Flash! Judge rejects Google Settlement

Flash! Judge rejects Google Settlement

I’ve written quite a bit about the Google Settlement.

The last time I wrote it about significantly as April 23, 2010, when the judge in the case was confirmed to the District Court.

We’ve basically been waiting since for somebody to rule on the Amended Settlement Agreement.

For a fairly extensive overview, I’d start with this previous post.  For now, I’ll give you a basic rundown.

Google was scanning books in library collections.  They even patented (very clever, in my opinion) technology to do it.  They basically claimed they had the right to do it under Section 107 of Title 17 (US copyright law).  That’s the Fair Use section.

The Authors Guild and the Association of American Publishers said that Google did not have the right to scan copyrighted books without permission of the rightsholders.

The AG and AAP sued.

In a settlement agreement (which was amended), the three parties worked out a future arrangement that allowed Google to scan books if it could not locate the rightsholder, sell the books, and if somebody eventually showed up and proved they owned the rights, pay them. 

I wasn’t in favor of the settlement.  I don’t think a single company should have the right to print unauthorized editions.  I do understand the value of “orphan book” legislation.  Orphan books are those under copyright protection, but which have no one to speak for them.  I’d be okay with Congressionally-passed orphan law legislation that carefully protected the rights of the authors.  I’d be less okay with it if it was retroactive, but I know it might be.

We’ve been waiting for something like a year for Judge Chin to rule on the fairness of the Amended Settlement Agreement.   Amazon, Microsoft, and individual authors had offered opinions to the court.  The Department of Justice had also expressed concerns about it.

Judge Chin filed his decision today:

http://www.nysd.uscourts.gov/cases/show.php?db=special&id=115

The key statement?

“The question presented is whether the ASA is fair, adequate, and reasonable. I conclude that it is not.

While the digitization of books and the creation of a universal digital library would benefit many, the ASA would simply go too far.”

I essentially agree with that statement, although I know many people will be disappointed.

If the ASA had been approved, it would probably have meant more e-books would be available to us sooner.

We will probably have to wait for some other resolution to the orphan books question before we get those books.

However, I do think it wasn’t fair to authors who didn’t participate in the ASA.  Since it was an opt out situation, it committed people to an agreement in which they hadn’t had a part.

I do think, though, that even people who don’t like this decision will be happy to see that some decision has been released.  This now means that other approaches can be tried. 

For more informaton on the Google settlement, see this category.

What do you think?  Do you agree with Judge Chin?  Do you think Google was trying to exert rights that belonged to authors, or that they were serving the public good?  Feel free to let me know.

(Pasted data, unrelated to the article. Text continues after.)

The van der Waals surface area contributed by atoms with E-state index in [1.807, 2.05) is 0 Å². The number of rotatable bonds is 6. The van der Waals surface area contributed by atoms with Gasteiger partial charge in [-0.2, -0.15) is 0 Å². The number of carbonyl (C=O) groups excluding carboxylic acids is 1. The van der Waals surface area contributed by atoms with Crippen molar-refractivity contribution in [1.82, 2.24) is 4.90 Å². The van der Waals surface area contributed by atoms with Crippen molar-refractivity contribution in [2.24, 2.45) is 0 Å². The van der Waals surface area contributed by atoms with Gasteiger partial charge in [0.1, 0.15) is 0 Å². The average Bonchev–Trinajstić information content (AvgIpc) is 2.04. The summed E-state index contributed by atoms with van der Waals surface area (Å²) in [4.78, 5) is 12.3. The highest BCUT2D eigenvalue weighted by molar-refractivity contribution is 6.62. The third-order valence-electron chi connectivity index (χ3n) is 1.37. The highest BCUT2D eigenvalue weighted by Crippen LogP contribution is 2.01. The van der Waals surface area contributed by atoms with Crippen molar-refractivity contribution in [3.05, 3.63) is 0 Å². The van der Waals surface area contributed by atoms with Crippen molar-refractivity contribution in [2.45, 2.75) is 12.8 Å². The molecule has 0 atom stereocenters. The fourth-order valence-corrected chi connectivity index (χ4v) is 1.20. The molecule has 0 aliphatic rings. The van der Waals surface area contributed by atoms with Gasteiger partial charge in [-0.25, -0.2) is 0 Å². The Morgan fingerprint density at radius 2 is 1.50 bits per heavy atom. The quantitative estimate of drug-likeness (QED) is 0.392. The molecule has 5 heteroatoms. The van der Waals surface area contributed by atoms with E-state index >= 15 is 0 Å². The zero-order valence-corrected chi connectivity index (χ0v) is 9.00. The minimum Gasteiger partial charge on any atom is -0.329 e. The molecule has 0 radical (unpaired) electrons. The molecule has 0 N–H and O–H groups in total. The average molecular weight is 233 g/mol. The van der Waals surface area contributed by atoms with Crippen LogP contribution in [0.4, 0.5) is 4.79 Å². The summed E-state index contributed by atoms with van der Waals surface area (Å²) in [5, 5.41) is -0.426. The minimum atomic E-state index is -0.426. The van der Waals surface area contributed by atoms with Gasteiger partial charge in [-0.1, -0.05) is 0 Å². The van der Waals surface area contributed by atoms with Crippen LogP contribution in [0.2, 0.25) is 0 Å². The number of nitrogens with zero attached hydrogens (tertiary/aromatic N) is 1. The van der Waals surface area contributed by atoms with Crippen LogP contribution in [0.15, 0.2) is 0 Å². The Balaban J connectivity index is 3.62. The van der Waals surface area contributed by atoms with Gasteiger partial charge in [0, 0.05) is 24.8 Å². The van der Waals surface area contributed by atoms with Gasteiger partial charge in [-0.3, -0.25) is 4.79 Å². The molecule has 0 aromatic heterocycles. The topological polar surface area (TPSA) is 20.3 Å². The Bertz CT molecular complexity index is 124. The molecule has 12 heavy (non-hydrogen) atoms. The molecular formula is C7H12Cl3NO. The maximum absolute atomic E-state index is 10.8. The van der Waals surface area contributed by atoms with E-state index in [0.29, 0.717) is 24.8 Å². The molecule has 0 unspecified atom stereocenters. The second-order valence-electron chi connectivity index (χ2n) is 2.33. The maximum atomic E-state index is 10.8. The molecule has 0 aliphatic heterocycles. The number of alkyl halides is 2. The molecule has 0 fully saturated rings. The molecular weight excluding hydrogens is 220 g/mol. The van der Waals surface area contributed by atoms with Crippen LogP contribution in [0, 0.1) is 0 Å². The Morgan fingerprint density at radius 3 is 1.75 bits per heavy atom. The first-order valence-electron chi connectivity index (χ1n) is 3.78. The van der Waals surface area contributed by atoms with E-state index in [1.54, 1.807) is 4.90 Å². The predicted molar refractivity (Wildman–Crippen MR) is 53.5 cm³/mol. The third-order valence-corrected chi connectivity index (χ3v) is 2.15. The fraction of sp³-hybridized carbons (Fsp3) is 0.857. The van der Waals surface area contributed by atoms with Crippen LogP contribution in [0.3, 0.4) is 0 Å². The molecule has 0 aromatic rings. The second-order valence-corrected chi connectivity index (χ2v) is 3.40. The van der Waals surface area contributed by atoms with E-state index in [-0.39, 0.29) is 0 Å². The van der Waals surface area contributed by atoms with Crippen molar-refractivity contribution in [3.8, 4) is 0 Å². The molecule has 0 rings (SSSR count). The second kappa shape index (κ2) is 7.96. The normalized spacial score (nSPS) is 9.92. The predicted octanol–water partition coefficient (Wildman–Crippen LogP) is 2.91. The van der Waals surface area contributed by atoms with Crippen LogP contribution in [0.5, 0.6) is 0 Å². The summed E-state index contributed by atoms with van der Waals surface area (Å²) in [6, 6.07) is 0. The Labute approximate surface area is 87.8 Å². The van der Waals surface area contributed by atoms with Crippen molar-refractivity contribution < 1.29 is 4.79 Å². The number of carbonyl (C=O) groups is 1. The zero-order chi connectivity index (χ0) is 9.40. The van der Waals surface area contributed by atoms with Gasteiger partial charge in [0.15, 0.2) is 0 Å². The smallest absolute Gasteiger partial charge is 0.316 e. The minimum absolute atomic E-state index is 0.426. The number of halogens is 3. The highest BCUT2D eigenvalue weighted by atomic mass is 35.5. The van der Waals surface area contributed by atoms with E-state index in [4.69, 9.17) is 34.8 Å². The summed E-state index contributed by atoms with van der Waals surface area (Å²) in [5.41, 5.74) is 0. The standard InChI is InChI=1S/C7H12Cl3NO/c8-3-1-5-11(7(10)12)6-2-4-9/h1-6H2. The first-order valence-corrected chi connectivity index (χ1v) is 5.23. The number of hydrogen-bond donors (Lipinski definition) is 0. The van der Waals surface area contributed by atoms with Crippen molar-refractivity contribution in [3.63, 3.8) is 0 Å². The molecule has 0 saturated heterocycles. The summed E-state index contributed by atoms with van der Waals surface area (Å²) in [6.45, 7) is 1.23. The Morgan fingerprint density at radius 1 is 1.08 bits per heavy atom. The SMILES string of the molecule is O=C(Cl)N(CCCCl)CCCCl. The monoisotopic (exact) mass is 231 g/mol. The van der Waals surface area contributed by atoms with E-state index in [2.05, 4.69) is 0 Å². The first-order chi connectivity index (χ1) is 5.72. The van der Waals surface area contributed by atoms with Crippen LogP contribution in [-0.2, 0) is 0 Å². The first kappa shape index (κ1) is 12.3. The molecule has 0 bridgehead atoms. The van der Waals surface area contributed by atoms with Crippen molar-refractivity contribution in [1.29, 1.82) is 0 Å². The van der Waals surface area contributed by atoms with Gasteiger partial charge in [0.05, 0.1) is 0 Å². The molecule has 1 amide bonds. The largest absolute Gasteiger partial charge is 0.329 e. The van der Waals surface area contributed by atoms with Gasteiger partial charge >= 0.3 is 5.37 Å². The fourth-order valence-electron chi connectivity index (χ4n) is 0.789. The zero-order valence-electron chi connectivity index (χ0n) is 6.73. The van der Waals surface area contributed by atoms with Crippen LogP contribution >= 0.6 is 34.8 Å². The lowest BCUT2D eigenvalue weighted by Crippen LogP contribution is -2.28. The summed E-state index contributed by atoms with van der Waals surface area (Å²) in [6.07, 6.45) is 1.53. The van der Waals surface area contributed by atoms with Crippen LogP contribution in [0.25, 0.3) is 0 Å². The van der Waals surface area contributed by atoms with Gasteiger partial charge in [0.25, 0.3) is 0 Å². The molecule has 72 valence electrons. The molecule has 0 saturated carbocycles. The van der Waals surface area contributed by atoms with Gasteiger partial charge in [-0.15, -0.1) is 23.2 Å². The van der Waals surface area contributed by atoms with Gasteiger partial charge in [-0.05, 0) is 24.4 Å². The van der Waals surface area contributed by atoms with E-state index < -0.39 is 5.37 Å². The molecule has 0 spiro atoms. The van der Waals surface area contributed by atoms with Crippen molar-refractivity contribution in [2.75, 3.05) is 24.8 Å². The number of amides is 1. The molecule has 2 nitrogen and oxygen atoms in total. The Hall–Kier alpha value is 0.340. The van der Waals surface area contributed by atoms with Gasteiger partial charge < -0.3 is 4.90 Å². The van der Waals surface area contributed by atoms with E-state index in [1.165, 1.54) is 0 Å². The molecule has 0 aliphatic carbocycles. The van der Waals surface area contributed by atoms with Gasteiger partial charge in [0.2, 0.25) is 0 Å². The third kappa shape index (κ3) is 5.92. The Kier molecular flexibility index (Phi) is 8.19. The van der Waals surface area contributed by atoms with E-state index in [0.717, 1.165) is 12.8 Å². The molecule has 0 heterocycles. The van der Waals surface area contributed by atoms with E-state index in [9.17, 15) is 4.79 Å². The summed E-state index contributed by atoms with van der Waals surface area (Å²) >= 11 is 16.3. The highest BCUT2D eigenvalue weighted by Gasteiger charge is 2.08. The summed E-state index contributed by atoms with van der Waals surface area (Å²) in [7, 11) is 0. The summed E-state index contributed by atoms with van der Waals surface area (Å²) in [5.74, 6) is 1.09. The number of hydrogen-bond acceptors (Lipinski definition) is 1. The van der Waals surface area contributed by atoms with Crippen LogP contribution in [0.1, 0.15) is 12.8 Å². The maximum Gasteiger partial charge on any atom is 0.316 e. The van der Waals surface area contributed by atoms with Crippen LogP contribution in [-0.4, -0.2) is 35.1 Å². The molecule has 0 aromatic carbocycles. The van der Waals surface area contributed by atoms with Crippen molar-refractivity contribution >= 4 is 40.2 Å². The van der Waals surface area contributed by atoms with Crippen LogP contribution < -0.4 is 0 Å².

This post by Bufo Calvin originally appeared in the I Love My Kindle blog.

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2 Responses to “Flash! Judge rejects Google Settlement”

  1. Edward Boyhan Says:

    I’m not happy with his decision, but it’s emotional I fear — not rational. My upset is with current copyright law. The granting of rights is too long! Some of A. Conan Doyle’s works are still under copyright, and he died back in the thirties.

    To me the copyright should provide income to the creator during his lifetime — the royalties derived therefrom are the wages for his hire. After death rights should be curtailed to a very limited term. Rights held by corporations should be even more severely restricted — in fact in this e-age, I would write a law that says only authors can hold copyrights, and they cannot assign those rights to publishing corporations (if a corporation wants to deal with content creation services, let them be compensated in other ways — like maybe a “reverse royalty” — the rights always remain with the authors — they can agree to give a % of the sale price to a publisher for a fixed term only). After the author’s death the rights can be inherited perhaps, but their utility and longevity should be circumscribed, and in no case can the rights remain with a corporation (Golly, listen to me! And I’m a Republican :-)).

    I also find that patent protections for things like ethical drugs (where the regulatory approval process is necessarily lengthy) should be extended.

    So shorter terms for copyrights; longer terms for (some) patents — more ranting — sorry again :-)

    • bufocalvin Says:

      Thanks for writing, Edward!

      Here’s a place where you and I possibly disagree…it’s not the only one, but it’s more fun for debate when we do.

      I would lengthen copyright…if it was constitutional, I’d make it permanent. On that, I like Jack Valenti’s idea…”forever minus one day”. ;)

      That (along with supporting Digital Rights Management) is probably one of the ideas I’ve considered with which the most people disagree. :)

      http://ilmk.wordpress.com/2010/08/09/should-copyright-be-permanent/

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